There are many forms of healing. Most healers believe they are channelling energy which exists around us. This energy helps repair and re-establish balance in the aura around a person and through that can affect changes at a physiological, psychological or spiritual level.
No healer can guarantee to cure illness, but healing can help to restore a feeling of calm and well being, relieve pain and improve functions.However for the most part this is short term and there is perhaps a kind of placebo affect concerned with the person being healed believing in the power of the healer to help them.
The Confederation Healing Organisations represents 11 individual member organisations. Website www.confederation-of-healing-organisations.org tel 01584 876854 e-mail email@example.com Diane Lyle Administrator, CHO, PO Box 163 LUDLOW SY8 9BU
Many of today's modern drugs are based on plant constituents. Herbal medicines are made from the whole plant and a medical herbalist will build up picture of your total condition, and then prescribe specific herbs in tincture, fluid extract, capsule or tea form and may suggest dietary changes, exercises and other therapies to to help the healing process. Some herbs apparently can provide quick relief whilst others are slower acting. Caution should be exercised as some herbal medicines can have side effects or may conflict with your Parkinson's drugs. You should consult your Doctor before taking them.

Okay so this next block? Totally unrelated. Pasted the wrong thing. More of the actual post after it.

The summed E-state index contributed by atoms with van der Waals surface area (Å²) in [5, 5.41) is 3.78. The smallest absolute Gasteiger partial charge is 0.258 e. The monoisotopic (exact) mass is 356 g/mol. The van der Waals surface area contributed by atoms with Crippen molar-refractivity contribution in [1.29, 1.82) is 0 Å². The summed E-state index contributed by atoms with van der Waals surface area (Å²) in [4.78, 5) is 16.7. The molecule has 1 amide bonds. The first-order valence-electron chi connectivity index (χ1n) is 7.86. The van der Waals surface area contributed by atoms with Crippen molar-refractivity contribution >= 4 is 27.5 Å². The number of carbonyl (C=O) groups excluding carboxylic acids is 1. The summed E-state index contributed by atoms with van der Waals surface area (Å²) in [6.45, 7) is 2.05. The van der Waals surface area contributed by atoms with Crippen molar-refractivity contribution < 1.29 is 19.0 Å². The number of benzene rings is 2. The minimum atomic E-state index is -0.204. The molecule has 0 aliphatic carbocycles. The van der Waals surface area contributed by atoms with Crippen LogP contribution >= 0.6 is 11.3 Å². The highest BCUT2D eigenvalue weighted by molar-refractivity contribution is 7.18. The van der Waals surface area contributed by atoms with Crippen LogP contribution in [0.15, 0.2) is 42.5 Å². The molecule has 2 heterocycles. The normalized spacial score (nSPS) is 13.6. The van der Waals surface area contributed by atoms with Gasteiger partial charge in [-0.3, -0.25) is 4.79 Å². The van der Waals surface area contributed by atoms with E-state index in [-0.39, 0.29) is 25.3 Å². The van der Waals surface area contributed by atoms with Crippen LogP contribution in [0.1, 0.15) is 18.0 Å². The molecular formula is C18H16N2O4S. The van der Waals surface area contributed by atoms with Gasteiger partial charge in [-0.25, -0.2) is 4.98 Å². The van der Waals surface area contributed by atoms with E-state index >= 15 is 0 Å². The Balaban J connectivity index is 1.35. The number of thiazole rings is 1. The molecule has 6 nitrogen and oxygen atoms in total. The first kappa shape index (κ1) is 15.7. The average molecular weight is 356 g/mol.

Homeopathy works on the principle that ailments can be cured by giving a person small doses of a remedy that matches the symptoms they have. This stimulates the body's own healing power so that clears itself of the imbalance. Homeopathy has increasingly been used in the NHS and there are 6 homeopathic hospitals in the UK and about 1400 doctors of conventional medicine who practice homeopathy. Several homeopathic remedies may be suggested for Parkinson's, including: Argentum Nitricum for loss of muscle coordination, trembling and awkwardness; Causticum for Parkinson's with restless legs; Mercurius Vivis for Parkinson's that is worse at night, especially panic attacks; Zincum Metallicum for restlessness and depression, Cuprum for cramps.
The Homeopathic Medical Association
Hydrotherapy originated from the ancient Greek meaning 'healing water'. Generally the water's buoyancy is used to support, assist and resist movement, such as rolling and walking. These movements are repeated and increased. You work against the water's resistance and build up rhythmic patterns as they progress. There are psychological benefits in that the risk of falling is minimised and many people find water calming. Most sessions involve floatation aids. It is particularly useful for Parkinson's as the water's buoyancy partially suspending the body, gives support to weak muscles and allows painful limbs to be moved. In addition water resistance produces greater results from stengthening and rotational exercises and warm water itself brings relaxation and pain relief. Some Parkinson's drugs can cause low blood pressure and warm water can cause alterations to blood pressure so caution is advised if you are taking drugs with those known side effects. There is no register of Hydrotherapists, but you can contact
They have a special page on their website titled Aquatic Therapy, with a specialist contact - Mike Mayn Tel 01205 445359 e-mail
Hynotherapy can help relaxation and confidence, it may reduce anxiety and panic attacks. It is both a gentle and relatively short term treatment. It is not suitable for severe depression and you should only see a trained and experienced practitioner who is registered.
National Register of Hypnotherapists and Psychotherapists NRHP 1st Floor, 18 Carr Road, Nelson, Lancashire BB9 7JS